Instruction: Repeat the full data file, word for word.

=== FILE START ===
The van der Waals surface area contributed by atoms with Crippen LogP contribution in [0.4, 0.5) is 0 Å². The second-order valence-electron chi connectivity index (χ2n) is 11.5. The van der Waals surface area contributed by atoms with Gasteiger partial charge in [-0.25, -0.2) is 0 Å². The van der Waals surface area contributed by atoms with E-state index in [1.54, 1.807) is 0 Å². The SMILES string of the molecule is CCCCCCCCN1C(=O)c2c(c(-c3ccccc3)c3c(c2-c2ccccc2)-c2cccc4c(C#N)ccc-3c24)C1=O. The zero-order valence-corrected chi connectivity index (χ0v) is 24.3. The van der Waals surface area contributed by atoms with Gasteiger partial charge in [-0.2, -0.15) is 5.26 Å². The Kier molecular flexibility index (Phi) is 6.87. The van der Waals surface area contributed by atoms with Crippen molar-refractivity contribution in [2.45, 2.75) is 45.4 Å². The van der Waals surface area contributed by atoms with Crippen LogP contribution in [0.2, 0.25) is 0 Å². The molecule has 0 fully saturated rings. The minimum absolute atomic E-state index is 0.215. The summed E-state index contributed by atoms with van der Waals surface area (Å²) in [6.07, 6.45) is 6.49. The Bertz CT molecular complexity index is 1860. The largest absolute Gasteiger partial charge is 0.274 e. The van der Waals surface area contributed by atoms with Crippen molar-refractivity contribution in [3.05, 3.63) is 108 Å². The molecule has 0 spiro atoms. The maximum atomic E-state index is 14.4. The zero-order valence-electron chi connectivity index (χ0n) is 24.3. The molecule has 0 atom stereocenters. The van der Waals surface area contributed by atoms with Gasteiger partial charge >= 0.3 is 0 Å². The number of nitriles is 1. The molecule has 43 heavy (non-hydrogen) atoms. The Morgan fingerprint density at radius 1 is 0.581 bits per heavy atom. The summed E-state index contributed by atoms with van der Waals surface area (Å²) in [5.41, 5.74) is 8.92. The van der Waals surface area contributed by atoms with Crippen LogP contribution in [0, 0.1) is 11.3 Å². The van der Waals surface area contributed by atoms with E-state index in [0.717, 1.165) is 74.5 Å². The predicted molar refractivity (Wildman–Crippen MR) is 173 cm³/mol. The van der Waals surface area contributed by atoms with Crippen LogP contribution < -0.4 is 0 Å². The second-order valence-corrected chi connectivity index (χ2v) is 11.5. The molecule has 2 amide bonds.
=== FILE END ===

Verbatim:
The van der Waals surface area contributed by atoms with Crippen LogP contribution in [0.4, 0.5) is 0 Å². The second-order valence-electron chi connectivity index (χ2n) is 11.5. The van der Waals surface area contributed by atoms with Gasteiger partial charge in [-0.25, -0.2) is 0 Å². The van der Waals surface area contributed by atoms with E-state index in [1.54, 1.807) is 0 Å². The SMILES string of the molecule is CCCCCCCCN1C(=O)c2c(c(-c3ccccc3)c3c(c2-c2ccccc2)-c2cccc4c(C#N)ccc-3c24)C1=O. The zero-order valence-corrected chi connectivity index (χ0v) is 24.3. The van der Waals surface area contributed by atoms with Gasteiger partial charge in [-0.2, -0.15) is 5.26 Å². The Kier molecular flexibility index (Phi) is 6.87. The van der Waals surface area contributed by atoms with Crippen molar-refractivity contribution in [2.45, 2.75) is 45.4 Å². The van der Waals surface area contributed by atoms with Crippen LogP contribution in [0.2, 0.25) is 0 Å². The molecule has 0 fully saturated rings. The minimum absolute atomic E-state index is 0.215. The summed E-state index contributed by atoms with van der Waals surface area (Å²) in [6.07, 6.45) is 6.49. The Bertz CT molecular complexity index is 1860. The largest absolute Gasteiger partial charge is 0.274 e. The van der Waals surface area contributed by atoms with Crippen molar-refractivity contribution in [3.05, 3.63) is 108 Å². The molecule has 0 spiro atoms. The maximum atomic E-state index is 14.4. The zero-order valence-electron chi connectivity index (χ0n) is 24.3. The molecule has 0 atom stereocenters. The van der Waals surface area contributed by atoms with Gasteiger partial charge >= 0.3 is 0 Å². The number of nitriles is 1. The molecule has 43 heavy (non-hydrogen) atoms. The Morgan fingerprint density at radius 1 is 0.581 bits per heavy atom. The summed E-state index contributed by atoms with van der Waals surface area (Å²) in [5.41, 5.74) is 8.92. The van der Waals surface area contributed by atoms with Crippen LogP contribution in [0, 0.1) is 11.3 Å². The van der Waals surface area contributed by atoms with E-state index in [0.717, 1.165) is 74.5 Å². The predicted molar refractivity (Wildman–Crippen MR) is 173 cm³/mol. The van der Waals surface area contributed by atoms with Crippen LogP contribution < -0.4 is 0 Å². The second-order valence-corrected chi connectivity index (χ2v) is 11.5. The molecule has 2 amide bonds.